I Am A Graduate Of Young Emilio Estevez Disguised In Old Man Makeup University

24 Nov

I Am A Graduate Of Young Emilio Estevez Disguised In Old Man Makeup University

 

Everything I know about writing I learned from a young Emilio Estevez disguised in old man makeup, like he was disguised at the beginning and end and throughout the various voiceovers of Young Guns 2.

 

It was a hell of a school I was the only student. There were no vending machines There was no campus. Classes were held beside a couple of dumpsters Emilio had used in his film Men At Work.

 

Tuition was affordable. Acceptable forms of payment: Milk Duds, information pertaining to the current whereabouts of Kiefer Sutherland, and used DVDs. We didn’t have to get the banks involved. Professor Estevez didn’t have time for FASFA. I graduated from Young Emilio Estevez Disguised In Old Man Makeup University with a non-accredited BA in creative writing and debt fucking free.

 

Our school mascot was Paula Abdul. Professor Estevez emphasized life experience over form.

 

“Tonight you’re going to write me a story about what it feels like to do homework when you’ve been stabbed.” Professor Estevez would say. “Have you ever been stabbed?” and while I’d sit there trying to remember if I’d ever been stabbed before he’d pull out a long bone handled knife and stab me in the leg. I’d scream and bleed a lot while he cleaned the knife using one of his dusty cowboy bandanas. After the knife had been cleaned and returned to his satchel he’d remind me that he wasn’t a big fan of double spacing and dismiss class.

 

I wrote a lot of stories about what it was like to try to do homework with a knife wound. For an entire semester he assigned this particular exercise at least once a week.

 

In the advanced classes instead of inflicting the pain manually and sending me off to write about it he’d ask me about things that were breaking my heart that day and tell me to go write about that.

 

It was most times hard to tell if Professor Estevez liked what I was writing. His face was hard to read under all that old man makeup and feedback was not given easily. It had to be earned.

 

Professor Estevez didn’t believe in grading papers. He also hated to be read to, so on those days he’d ask me to read to the class something he’d assigned the day before he’d always walk away from the dumpsters before I’d made it through the first paragraph. He’d stand far enough away so he couldn’t hear me, staring with a wild west looking-glass pointed at my lips, so he could tell when I was done.

 

When I’d finished he’d adjust his old man hat and false limp back to the dumpster, where he’d say something gravely and profound like ‘I don’t know about that one’ or ‘Write it in a world where the government has massacred all the commas. Them sons of bitches are now extinct.

 

So I’d go home and write it again without the commas and the next day he’d be all ‘What’s the matter with you boy? You write like you’re racist against commas.’.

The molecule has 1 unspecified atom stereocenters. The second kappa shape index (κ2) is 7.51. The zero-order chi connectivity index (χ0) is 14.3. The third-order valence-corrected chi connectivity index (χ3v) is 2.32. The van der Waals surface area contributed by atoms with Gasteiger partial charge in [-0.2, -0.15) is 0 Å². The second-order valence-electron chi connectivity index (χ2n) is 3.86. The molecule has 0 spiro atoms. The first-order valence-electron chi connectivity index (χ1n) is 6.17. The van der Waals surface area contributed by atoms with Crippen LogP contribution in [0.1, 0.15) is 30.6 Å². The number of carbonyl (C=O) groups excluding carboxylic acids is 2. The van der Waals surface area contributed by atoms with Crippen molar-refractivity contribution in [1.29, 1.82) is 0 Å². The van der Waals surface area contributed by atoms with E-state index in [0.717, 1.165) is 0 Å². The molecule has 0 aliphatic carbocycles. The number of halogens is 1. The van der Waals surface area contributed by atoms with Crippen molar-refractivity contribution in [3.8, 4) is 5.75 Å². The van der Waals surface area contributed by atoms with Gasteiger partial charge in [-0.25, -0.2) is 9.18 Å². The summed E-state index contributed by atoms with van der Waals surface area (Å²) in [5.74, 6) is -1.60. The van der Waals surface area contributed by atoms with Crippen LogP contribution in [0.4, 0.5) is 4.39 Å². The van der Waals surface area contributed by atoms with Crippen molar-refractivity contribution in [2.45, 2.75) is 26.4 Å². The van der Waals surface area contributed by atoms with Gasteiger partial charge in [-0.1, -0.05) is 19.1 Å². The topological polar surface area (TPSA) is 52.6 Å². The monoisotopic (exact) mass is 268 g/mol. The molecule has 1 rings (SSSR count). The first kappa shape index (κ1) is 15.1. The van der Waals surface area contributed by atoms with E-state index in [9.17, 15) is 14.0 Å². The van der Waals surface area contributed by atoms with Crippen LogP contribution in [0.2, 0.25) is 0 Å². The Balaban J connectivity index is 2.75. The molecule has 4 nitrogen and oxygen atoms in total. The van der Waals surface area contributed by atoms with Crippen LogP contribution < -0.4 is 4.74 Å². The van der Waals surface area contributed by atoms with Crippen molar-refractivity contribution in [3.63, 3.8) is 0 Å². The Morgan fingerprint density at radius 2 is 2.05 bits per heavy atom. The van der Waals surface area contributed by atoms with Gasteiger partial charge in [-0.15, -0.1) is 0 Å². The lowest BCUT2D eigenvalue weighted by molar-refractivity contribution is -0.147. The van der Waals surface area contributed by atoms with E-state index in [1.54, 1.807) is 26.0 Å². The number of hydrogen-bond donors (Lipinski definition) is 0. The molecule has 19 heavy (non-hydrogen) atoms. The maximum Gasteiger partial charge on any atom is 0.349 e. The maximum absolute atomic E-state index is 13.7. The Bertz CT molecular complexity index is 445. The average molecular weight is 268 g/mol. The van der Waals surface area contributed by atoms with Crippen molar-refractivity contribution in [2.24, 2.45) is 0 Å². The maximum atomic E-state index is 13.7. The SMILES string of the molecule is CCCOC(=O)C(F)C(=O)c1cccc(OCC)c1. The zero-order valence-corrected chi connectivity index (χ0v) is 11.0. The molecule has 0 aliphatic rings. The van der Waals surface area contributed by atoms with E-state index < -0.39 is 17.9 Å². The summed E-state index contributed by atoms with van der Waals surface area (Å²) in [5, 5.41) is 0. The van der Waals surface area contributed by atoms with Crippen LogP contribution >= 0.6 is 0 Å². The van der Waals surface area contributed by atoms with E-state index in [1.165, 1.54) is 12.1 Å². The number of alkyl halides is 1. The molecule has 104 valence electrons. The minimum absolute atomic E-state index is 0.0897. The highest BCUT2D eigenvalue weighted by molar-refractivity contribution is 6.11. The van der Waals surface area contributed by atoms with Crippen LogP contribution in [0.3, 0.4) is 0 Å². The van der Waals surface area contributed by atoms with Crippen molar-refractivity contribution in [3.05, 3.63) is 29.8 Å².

I’d go home and get drunk, pass out writing, and wake up with pages emancipated with comas.

 

I’d show it to Professor Estevez. He’d light it on fire with his hand rolled cigarette without reading it and tell me to go home and write something that didn’t comma pander about what it’s like to have an old man kick me in the nuts. Post nut kicking I’d limp to the bus stop, my hands like a wheelbarrow, cradling my boot printed testicles as gently as one can.

 

It was a tough school, but Professor Estevez taught me how to translate all the lost love and pain in this world into words.

 

I learned a lot at my school. According to Professor Estevez, cellar door isn’t the most phonesthetically beautiful combination of words. The most beautiful word combination ever constructed is ‘No no, Pendleton’ or ‘sweet frost’.

 

Professor Estevez was an enormous fan of cake and confusing his movie roles with his real life adventures. He’d tell me stories about how John Tunstall had taught him how to read and long nights between ambushings when Doc Scurlock learned him about poetry and how it’s wrong to shoot innocent kids who collect marbles and how Lou Diamond Phillips taught him the true meaning of the word ‘pals’.

 

Professor Estevez knew all these things about stuff and because I was his student, I know them too.

 

Without his mentorship, I would’ve never written It Was Always Cyber Monday In Their Pants, the store of a lonely guy from the future unable to reconcile humanity’s greedy consumption of a dying planet’s natural resources with the fact that his dick was 3 inches longer when it was flaccid than it was when it was erect. His dick actually shrunk when he was excited. Everyone in the future mad fun of him. So he stopped being excited. It was a metaphor for water rights and globalization.

 

The story was a big hit in West Paris and went on to win The Martin Sheen Literary Award in 2014.

 

And that’s why your schools suck and my school is the best. Front Range? Fuck that. Front Range was my safety school. Red Rocks was my safety school’s safety school. CCD was my safety school’s safety school’s high school diaphragm.

 

Young Emilio Estevez Disguised In Old Man Makeup University rules.

 

 

 

written for the Nov 21 2017 FBomb Battle of the Writing Programs reading hosted by Jonathan Montgomery Mercury Café Denver CO

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